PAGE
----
Walk4Wellness participants
Residents exercise at Walk4Wellness this summer in Garfield Park on the west side of Chicago. Rush University System for Health and the American Medical Association sponsored the event.
Courtesy Rush University System for Health

She said AMITA saw Aunt Bertha as the best option to spread the screening across its system and is using it as part of its Accountable Health Communities project (see sidebar). The other three hospitals are using a platform called NowPow.

The launch dates for using the screening questionnaires varied. It was September 2017 for Rush University Medical; mid-August 2018 for University of Illinois Hospital; March 2019 for Saints Mary and Elizabeth Medical Center; and April for Mount Sinai Hospital. Donahue said Catholic Charities is collecting information about the screenings — such as how many patients each hospital is screening and what needs are being identified.

Closed loop
The goal is for the screenings to be a closed-loop process, with the participants confirming to care managers that services were provided and thus needs were met. "It's important to ask the questions, it's important to have a resource and to follow up and to see if it's improving health," Donahue said.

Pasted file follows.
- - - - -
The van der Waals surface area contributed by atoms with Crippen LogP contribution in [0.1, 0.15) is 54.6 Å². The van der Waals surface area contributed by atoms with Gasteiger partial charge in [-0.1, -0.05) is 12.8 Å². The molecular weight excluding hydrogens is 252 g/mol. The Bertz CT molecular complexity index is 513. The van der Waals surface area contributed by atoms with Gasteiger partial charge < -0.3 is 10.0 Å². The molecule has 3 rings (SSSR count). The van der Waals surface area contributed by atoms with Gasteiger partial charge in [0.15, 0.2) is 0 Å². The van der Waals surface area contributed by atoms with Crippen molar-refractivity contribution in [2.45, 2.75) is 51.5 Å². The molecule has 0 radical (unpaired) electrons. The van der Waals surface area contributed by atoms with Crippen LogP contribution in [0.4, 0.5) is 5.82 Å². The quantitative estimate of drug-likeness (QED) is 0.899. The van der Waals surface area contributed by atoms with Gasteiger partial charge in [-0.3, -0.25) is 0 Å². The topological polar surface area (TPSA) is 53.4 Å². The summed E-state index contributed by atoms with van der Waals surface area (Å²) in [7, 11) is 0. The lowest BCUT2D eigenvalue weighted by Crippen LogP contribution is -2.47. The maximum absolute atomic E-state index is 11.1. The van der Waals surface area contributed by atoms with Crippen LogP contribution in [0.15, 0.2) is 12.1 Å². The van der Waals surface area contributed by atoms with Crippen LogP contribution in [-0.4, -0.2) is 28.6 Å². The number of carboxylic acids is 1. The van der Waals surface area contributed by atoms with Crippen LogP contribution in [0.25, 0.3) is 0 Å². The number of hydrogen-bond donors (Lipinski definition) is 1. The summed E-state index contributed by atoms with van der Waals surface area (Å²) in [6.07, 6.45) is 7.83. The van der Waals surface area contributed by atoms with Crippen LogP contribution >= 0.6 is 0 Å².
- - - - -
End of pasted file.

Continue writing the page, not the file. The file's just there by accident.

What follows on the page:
Just based on anecdotal information from early in the process, the screening appears to be having some success, with patients reporting that they are getting help from the agencies with whom they've been connected.

McSellers-McCray said the mission of the collaborative goes beyond meeting the health needs of the individual patients and reducing the costs of their care to helping policymakers figure out how best to address the community's needs.

"Having this data, we can say, hey, there's a shortage on the west side of Chicago for housing or food," she said, "and so what policy changes should be made at the state level or the city level to influence that so there is better access to whatever that need is versus (the hospitals) trying to navigate and do all things for everybody?"


West Side ConnectED questions assess sociomedical need

These are the questions that are being asked of emergency department patients at the four hospitals that are part of the West Side ConnectED collaborative.

1. Do you have a doctor (primary care physician) or nurse that you see regularly?

___Yes ___No ___Declined to Answer

2. Do you have health insurance or a medical card?

___Yes ___No ___Declined to Answer